Where did the idea to host a virtual dance party originate and how did you get it going?
I live in L.A. now so when the quarantine happened, I felt stuck. I started going through withdrawals. I miss being in front of a crowd. All my life, whether I was rapping or DJ-ing, there’s always a crowd involved. To be isolated and not have that as an option, it threw me off. I decided to jump on IG Live and create a fun small party. I didn’t have any turntables hooked up, I was pressing buttons on my computer directly into my iPhone. My friends were joining in, we’re all having a great time. It was people in the music industry or in fashion. There were roughly 200 of us, all cool people I’ve known throughout years.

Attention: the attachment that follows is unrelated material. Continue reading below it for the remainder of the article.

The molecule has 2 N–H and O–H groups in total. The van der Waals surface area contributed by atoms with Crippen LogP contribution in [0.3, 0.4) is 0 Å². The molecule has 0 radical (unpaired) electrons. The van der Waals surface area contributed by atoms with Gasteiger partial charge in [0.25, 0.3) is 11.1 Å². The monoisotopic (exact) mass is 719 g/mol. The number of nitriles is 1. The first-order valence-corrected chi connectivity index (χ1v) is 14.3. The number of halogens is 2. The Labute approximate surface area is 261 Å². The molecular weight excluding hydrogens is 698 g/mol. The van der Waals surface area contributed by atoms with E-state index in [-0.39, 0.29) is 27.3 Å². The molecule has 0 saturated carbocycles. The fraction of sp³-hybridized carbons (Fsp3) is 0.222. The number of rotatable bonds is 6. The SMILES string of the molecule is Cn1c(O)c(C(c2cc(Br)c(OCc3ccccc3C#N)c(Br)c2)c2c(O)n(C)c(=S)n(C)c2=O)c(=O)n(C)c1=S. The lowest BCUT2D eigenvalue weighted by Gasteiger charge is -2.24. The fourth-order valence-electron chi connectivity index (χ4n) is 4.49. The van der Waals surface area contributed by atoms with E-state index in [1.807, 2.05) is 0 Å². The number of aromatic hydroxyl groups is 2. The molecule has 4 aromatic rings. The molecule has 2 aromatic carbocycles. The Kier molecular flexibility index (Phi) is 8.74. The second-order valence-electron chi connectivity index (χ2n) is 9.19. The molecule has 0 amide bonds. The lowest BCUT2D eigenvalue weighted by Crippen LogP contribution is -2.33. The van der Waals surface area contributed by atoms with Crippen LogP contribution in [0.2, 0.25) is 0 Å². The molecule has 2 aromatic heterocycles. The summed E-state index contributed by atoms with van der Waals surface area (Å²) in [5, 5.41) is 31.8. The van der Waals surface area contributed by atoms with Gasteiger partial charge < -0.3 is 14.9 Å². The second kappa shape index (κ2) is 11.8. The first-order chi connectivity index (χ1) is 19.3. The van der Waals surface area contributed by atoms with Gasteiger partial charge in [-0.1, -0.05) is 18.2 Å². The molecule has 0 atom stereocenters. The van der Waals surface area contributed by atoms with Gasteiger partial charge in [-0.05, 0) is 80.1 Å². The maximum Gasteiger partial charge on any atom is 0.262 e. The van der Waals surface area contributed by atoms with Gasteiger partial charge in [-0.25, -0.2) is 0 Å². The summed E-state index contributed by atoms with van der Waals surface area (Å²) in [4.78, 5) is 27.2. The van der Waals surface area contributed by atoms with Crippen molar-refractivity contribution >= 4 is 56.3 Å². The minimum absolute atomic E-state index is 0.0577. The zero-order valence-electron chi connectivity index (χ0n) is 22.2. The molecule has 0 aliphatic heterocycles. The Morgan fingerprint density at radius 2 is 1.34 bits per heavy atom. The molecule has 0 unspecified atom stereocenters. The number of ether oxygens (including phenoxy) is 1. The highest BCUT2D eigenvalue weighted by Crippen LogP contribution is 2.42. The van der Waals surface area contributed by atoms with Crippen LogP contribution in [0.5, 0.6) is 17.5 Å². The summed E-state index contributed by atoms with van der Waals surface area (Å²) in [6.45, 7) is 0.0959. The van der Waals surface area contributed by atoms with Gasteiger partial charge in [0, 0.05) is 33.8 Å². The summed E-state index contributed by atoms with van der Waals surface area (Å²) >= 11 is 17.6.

We’re in there pretending we’re in a club. I was playing music and telling stories about certain songs I produced back in the day. Just a fun time. I did it the next day. The third day, I could tell there was something different about it. More people were coming, so I decided to go out and buy new turntables and really DJ, Not just play music, to really get in there and spin records. That particular day — last Friday — Jennifer Lopez happened to stop in, and so did Drake. I couldn’t believe so many people were in this chat room. Michelle Obama to Oprah to Ellen Degeneres, it ended up being amazing. They weren’t just popping in, they’re in there listening to the music and interacting with people in the comment section. Gayle King, Lionel Richie, Jimmy Jam and Terry Lewis, The Rock, Rihanna came in.